Wednesday, October 7, 2009

A (Not Just) Visual Taste of Northern Manhattan


Barely two years old, the Northern Manhattan Arts Alliance (NoMAA) has recently expanded its offices to include a small gallery which features Aqui! (Here!), an art show in which fifteen young artists display their work. Although the collection spans a variety of media, the inspiration for all the pieces comes from the artists’ daily lives, and it is required that they live above 155th street in order to participate. The resulting assortment provides the viewer with a deeper understanding of what it is like to live in the Washington Heights/Inwood (WaHI)area.

NoMAA arose from the Upper Manhattan Empowerment Zone, a not-for-profit organization created during the Clinton years to stimulate the area’s economic and cultural development. With the additional support of the Hispanic Federation, the Alliance was born in September of 2007; its mission is to promote the arts in this densely artist-populated part of the city. In its short history, NoMAA has already sponsored nearly one-hundred up-and-coming artists and brought numerous well-known ones—Lin-Manuel Miranda and Julia Alvarez among them—to speak about their work. “We are trying to serve this community,” said Sandra Garcia Bentancourt, Executive Director and CEO of the Alliance. A recent expansion has allowed NoMAA to host a gallery in which young artists are able to display their pieces.

Aqui! includes a wide variety of media and deals with an even wider range of topics. Niccolo Cataldi’s Annunciation and Don Quixote, composed of found objects, elicit the forms of Virgin Mary and Don Quixote while conserving a strong urban undertone. 2 vueltas por NYC has a similar feel; through colors and textures that allude to street art, Rider Urena’s work captures the feel of the typical New York forgotten side street.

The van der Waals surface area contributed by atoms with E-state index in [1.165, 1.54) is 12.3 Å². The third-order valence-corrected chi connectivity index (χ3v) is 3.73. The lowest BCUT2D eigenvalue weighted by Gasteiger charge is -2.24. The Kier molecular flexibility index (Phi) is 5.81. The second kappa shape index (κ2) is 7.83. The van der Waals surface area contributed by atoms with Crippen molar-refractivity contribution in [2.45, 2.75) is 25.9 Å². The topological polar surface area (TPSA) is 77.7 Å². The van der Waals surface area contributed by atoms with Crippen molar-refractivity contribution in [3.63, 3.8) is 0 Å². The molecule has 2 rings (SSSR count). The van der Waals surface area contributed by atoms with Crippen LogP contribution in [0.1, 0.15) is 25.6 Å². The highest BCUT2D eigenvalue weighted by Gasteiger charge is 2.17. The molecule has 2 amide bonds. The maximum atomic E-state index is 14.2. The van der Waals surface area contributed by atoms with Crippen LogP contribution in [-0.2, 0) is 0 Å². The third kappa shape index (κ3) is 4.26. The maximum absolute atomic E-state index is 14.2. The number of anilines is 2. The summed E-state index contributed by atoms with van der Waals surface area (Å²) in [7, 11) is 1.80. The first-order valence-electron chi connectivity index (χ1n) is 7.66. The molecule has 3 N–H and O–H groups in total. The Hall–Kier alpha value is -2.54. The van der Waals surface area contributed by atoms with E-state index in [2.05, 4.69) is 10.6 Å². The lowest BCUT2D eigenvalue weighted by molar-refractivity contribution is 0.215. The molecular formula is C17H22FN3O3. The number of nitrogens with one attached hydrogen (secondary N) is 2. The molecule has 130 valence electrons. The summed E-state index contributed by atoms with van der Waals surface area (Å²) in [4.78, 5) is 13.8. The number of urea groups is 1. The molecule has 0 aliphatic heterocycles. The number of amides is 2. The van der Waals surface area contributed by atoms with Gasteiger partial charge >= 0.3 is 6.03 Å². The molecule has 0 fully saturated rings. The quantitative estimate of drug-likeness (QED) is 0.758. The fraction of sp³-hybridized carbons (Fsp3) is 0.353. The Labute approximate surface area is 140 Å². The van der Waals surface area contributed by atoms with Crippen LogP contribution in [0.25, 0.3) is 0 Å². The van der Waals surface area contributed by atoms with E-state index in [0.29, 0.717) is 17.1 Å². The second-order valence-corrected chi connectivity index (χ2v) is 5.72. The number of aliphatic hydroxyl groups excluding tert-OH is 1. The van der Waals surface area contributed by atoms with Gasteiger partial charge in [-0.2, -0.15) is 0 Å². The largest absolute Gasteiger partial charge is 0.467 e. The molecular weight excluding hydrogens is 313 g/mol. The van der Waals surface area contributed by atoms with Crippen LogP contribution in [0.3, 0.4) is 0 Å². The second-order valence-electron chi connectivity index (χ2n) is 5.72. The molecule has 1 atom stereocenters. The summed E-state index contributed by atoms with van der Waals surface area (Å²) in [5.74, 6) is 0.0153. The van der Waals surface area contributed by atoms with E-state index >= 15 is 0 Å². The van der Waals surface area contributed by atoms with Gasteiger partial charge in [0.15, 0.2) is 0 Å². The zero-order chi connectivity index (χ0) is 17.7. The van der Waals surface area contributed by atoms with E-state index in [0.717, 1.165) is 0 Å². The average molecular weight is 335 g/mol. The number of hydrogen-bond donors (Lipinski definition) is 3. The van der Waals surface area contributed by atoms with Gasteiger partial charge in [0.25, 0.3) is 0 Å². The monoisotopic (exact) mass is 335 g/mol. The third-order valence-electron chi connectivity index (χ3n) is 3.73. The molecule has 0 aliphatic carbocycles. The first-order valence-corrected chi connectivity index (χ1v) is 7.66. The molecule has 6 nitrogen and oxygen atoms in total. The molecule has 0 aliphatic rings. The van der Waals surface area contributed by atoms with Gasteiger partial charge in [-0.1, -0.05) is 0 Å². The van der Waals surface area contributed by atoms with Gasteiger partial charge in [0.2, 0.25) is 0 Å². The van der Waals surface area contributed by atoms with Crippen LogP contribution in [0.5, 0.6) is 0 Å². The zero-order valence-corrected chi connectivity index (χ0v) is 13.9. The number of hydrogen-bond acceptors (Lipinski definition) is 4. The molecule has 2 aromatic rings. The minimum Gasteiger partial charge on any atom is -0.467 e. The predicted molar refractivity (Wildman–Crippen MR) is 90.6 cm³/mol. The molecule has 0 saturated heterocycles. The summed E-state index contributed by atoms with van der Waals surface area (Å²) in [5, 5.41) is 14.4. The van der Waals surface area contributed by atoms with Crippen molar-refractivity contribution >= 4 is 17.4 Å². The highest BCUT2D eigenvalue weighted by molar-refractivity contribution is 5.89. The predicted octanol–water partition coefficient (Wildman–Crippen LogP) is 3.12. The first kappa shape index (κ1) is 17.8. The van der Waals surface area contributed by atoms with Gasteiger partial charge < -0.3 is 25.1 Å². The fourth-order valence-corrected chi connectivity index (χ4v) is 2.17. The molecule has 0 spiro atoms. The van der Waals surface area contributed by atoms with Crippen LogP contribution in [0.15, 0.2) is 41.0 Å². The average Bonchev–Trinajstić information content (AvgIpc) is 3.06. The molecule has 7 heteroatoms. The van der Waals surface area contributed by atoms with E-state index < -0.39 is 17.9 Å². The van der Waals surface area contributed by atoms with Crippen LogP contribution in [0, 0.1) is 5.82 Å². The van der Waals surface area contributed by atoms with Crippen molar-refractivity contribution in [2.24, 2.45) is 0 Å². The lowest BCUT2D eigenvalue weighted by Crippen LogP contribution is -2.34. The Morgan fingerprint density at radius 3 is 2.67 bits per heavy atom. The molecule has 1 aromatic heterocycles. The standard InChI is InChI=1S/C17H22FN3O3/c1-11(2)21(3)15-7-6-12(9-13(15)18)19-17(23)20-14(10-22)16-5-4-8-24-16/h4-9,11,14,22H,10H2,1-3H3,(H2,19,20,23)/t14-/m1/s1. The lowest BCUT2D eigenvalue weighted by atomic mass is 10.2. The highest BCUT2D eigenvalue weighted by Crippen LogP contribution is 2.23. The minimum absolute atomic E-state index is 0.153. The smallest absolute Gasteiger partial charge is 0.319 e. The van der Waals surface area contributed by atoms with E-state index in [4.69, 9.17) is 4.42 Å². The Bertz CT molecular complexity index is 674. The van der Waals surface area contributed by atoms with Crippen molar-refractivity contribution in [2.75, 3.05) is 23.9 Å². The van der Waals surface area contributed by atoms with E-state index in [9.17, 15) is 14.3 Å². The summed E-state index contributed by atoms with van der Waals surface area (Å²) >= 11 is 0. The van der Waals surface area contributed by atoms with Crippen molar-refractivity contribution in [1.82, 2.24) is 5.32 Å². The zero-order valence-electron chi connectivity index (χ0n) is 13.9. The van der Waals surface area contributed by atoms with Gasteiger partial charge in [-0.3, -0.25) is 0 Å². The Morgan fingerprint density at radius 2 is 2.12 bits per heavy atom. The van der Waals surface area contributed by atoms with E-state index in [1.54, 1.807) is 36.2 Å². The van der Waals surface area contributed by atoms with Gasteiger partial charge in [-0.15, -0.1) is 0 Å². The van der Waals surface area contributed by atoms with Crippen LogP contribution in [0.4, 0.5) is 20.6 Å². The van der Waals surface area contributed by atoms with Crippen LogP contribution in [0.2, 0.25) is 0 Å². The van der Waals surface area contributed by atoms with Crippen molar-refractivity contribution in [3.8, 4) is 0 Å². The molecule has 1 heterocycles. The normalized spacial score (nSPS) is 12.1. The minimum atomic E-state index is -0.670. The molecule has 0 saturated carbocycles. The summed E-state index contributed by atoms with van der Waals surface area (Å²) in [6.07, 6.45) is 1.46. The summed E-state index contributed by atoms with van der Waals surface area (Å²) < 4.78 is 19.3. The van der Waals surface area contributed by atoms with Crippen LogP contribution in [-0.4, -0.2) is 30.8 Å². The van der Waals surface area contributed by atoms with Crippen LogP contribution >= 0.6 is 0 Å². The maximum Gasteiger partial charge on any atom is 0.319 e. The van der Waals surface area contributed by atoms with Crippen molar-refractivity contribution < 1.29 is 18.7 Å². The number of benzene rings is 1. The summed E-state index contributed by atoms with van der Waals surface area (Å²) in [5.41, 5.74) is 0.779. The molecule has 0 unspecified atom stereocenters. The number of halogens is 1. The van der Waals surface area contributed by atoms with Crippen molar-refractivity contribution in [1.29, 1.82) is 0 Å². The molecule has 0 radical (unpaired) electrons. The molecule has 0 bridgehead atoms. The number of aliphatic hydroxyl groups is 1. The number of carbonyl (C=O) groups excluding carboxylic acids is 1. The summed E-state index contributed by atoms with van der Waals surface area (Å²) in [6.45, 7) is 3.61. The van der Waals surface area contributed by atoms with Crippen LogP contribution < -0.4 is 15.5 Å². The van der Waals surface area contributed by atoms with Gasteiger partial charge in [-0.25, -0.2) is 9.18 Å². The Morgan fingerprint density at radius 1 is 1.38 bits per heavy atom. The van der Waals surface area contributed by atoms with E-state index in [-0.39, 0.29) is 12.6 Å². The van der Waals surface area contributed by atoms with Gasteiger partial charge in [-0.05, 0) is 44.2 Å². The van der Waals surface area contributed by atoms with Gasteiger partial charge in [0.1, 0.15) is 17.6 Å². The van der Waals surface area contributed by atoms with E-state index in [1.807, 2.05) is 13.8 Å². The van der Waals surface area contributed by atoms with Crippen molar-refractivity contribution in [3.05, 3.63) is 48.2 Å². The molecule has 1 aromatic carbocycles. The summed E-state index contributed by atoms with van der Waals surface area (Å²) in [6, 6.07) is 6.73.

Some of the pieces deal with more universal social issues: Jessica Lagunas’s Para verte mejor, Para besarte mejor, and Para acariciarte mejor—a three-hour collection of digital video performances—showcase the extreme ends women must go to in order to achieve so-called beauty. In the course of her work, she uses a complete tube of mascara, a tube of lipstick, and a bottle of nail polish. Through repeated applications of the makeup she exaggerates the ritual of beautification to the point of repugnance.

The Hispanic influence in the WaHI is not lost in the show, however. Although initially sparse, the Latino feel of the show increases as one delves further into the gallery and reaches the shows largest piece: Hector Canogne’s Intersections. The installation fully occupies NoMAA’s back room with references to Northern Manhattan’s famed chimichurri (Dominican concoction of fried meat, not to be confused with the Argentine-Uruguayan sauce of the same name) stands, including an interactive map through which one can hear the vendors talk about their trade, a container full of used fat, and anagrammed versions of the stand’s signs. The piece caricaturizes a deeply-ingrained aspect of Hispanic New York. On a similar note, Roni Mocan’s mural, Culpa—created entirely in Spanish—explores the public obsession with ascribing blame.

The exhibition, curated by Rocío Aranda-Alvarado, includes also works by Andrea Arroyo, Alta Berri, Lucho Capellán, Florencio Gelabert, Anthony Gonzalez, Maggie Hernandez, Dionis Ortiz, Frank Polanco, Rojelio Reyes Rodriguez, and Chinitas Yon.

While the show’s pieces may seem disjointed at first, upon closer analysis they reveal a deep sense of the WaHI feel. Most of the pieces are not obviously Hispanic. Most of the pieces aren’t obviously anything in particular, but neither is this region. Walking through NoMAA’s headquarters, one gets an underlying sense of Latin roots mixed with universal social pressures and a cosmopolitan way of life. Northern Manhattan is part of the Big Apple but it is one step removed, whether it be by a longer subway ride, an increased exposure to parks, or by its unique cultural blend—an idea which Aqui! successfully brings forth.

Running until December 30th. #3, 178 Bennett Avenue, Mon-Fri 11 am-5pm. For more information, call 212-568-4396 begin_of_the_skype_highlighting            212-568-4396      end_of_the_skype_highlighting or email

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